Monday, October 06, 2008

Therapy, and Unschooling

Another one from North Carolina UnschoolersFrom School to Unschool (pdf) — about one family’s transition from school, to “school at home”, to unschooling.

Also, Children and Deficits (pdf)

This one brings up something I’ve thought about many times. … about “when” and “if” special therapy is required in specific cases. Our mainstream seems to encourage bringing children in to be evaluated and treated for any little difference. I suppose this is good in many ways. If the disability is quite significant, intervention is probably called for. However, I think it is also important to realize that there is a Law of Unintended Consequences. Every intervention has a ripple effect. That is not to say that people should never intervene, but that one should carefully think through what one wants from the intervention, and not just blindly hope that the diagnosis, therapy, whatever will be a panacea, a cure. It usually is not that. It does sometimes provide tools. And it can provide a network, which can be important. But it will bring costs too — perhaps financial, perhaps in time and energy, perhaps in the child’s view of self.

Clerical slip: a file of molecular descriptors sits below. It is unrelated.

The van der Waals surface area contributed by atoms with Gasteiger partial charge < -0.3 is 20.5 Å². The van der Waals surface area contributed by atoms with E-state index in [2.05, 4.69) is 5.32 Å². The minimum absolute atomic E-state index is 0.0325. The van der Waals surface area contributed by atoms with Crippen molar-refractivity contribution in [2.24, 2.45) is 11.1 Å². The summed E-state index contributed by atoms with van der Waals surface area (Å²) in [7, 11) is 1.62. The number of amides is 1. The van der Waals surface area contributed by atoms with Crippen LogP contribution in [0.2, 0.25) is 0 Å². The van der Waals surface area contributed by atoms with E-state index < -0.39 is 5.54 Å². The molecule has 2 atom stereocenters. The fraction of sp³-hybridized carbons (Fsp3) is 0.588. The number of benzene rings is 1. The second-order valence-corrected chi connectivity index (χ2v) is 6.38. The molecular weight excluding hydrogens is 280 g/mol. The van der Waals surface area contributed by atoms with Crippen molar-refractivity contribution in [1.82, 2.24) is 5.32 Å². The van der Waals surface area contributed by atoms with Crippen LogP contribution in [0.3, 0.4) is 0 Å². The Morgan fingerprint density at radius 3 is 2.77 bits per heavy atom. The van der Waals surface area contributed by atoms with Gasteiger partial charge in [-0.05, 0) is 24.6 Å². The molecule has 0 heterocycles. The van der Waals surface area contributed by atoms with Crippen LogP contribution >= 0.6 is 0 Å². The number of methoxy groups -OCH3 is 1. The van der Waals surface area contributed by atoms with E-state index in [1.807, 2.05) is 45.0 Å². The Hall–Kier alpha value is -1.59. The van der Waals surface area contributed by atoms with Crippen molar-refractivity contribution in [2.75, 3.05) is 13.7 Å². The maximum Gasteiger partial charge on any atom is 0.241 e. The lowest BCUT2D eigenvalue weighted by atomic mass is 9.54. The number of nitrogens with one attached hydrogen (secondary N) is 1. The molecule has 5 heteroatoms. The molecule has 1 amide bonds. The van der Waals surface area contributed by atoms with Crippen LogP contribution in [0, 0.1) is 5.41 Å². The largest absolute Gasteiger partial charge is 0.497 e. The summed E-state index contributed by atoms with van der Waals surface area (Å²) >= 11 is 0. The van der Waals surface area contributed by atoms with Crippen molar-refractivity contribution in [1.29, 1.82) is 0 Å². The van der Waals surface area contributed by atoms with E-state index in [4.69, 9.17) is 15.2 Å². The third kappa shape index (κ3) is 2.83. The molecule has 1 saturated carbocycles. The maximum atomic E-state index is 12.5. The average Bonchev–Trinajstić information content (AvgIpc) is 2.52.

As with planning a medical procedure, it is important to be prepared beforehand with some background information on your child and his or her perceived problems, to list questions and concerns to ask about, to set goals (and get the child’s help in doing this, particularly if he or she is older than 10). Finding a good fit is important — a poor relationship with a therapist is likely to become a problem with the intervention. Plus, it is important to look for the kind of treatment you can believe in and follow through with at least in part! And I would add from my own trial and error experience that you should formulate some sort of “back out” plan if the intervention seems to be doing more harm than good. Usually the “expert” has more experience and knowledge in the particular area being addressed, which is a good reason to seek evaluation and treatment, but the parent has way more knowledge of the “whole picture” of the child, and that is extremely important as well.


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